Crunch Time For The ECB

For the last few months we have argued that the issue of deflation in the eurozone would come to a head in 2014. Either inflation stabilises across the bloc, or disinflation transitions into deflation, in which case the European Central Bank (ECB) would be forced to intervene heavily to stop the rot. With headline inflation lingering below 1.0% y-o-y for the past four months, and with the most recent print coming in at 0.7% y-o-y in January, crunch time is looming for the ECB. In addition to deflation risks, we continue to highlight the threat posed to financial stability from passive monetary tightening. The chart below shows the decline in excess liquidity at the ECB, which in the past has triggered volatility in secured and unsecured lending rates. With excess liquidity already at extremely low levels, the money markets are starting to rumble.

While there is generally consensus for further monetary stimulus this year, there is some disagreement as to what form this will take. The EURIBOR futures market has priced in a 25bps cut to the refinancing rate at tomorrow's (February 6) monetary policy meeting, which would leave the main policy rate at zero. The chart below shows the distribution for EURIBOR-implied policy rates through to September and indicates that the market is positioned for lower rates. Although we cannot completely discount the possibility of such a move, we believe that at this stage in the cycle a 25bps cut to the refinancing rate would have limited impact on the broader economy and prices. Until the credit transmission channel is restored and credit to the private sector recovers, modest reductions in bank funding costs will not fully flow through to borrowers.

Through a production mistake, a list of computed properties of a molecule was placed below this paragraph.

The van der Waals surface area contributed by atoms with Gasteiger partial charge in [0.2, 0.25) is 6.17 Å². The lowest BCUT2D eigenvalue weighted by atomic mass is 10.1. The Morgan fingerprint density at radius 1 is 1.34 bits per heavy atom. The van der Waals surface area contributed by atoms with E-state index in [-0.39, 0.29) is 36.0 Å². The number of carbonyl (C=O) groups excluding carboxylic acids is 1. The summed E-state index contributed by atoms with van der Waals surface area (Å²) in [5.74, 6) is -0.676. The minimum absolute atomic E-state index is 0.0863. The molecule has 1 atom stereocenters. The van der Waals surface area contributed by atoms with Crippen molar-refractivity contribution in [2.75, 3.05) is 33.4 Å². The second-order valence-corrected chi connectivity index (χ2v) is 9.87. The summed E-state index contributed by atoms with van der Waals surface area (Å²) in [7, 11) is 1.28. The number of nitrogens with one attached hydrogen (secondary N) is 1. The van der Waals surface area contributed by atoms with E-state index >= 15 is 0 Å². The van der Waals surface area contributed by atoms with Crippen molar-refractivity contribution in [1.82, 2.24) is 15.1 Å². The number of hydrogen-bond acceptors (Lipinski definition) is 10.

As such, our forecasts still foresee rates bottoming at the current level of 0.25% (though downside risks to this projection are significant), and we expect the ECB to focus on other forms of monetary intervention. A negative deposit rate is still a possibility if prices plunge sharply into deflation territory, as is some form of watered down quantitative easing, though the former comes with risks to financial stability and the latter would set the ECB on a collision course with the German constitutional court. These more extreme policy measures would only be deployed as a last resort, with the central bank likely to pursue softer alternatives in the first instance. Indeed, we see scope for small scale LTRO top-ups (in our view, banks would be reluctant to absorb another EUR1trn in LTRO funds at a time when the Asset Quality Review is underway), modest credit easing measures and use of forward guidance.

A Red Flag
Eurozone - ECB Excess Liquidity & EONIA

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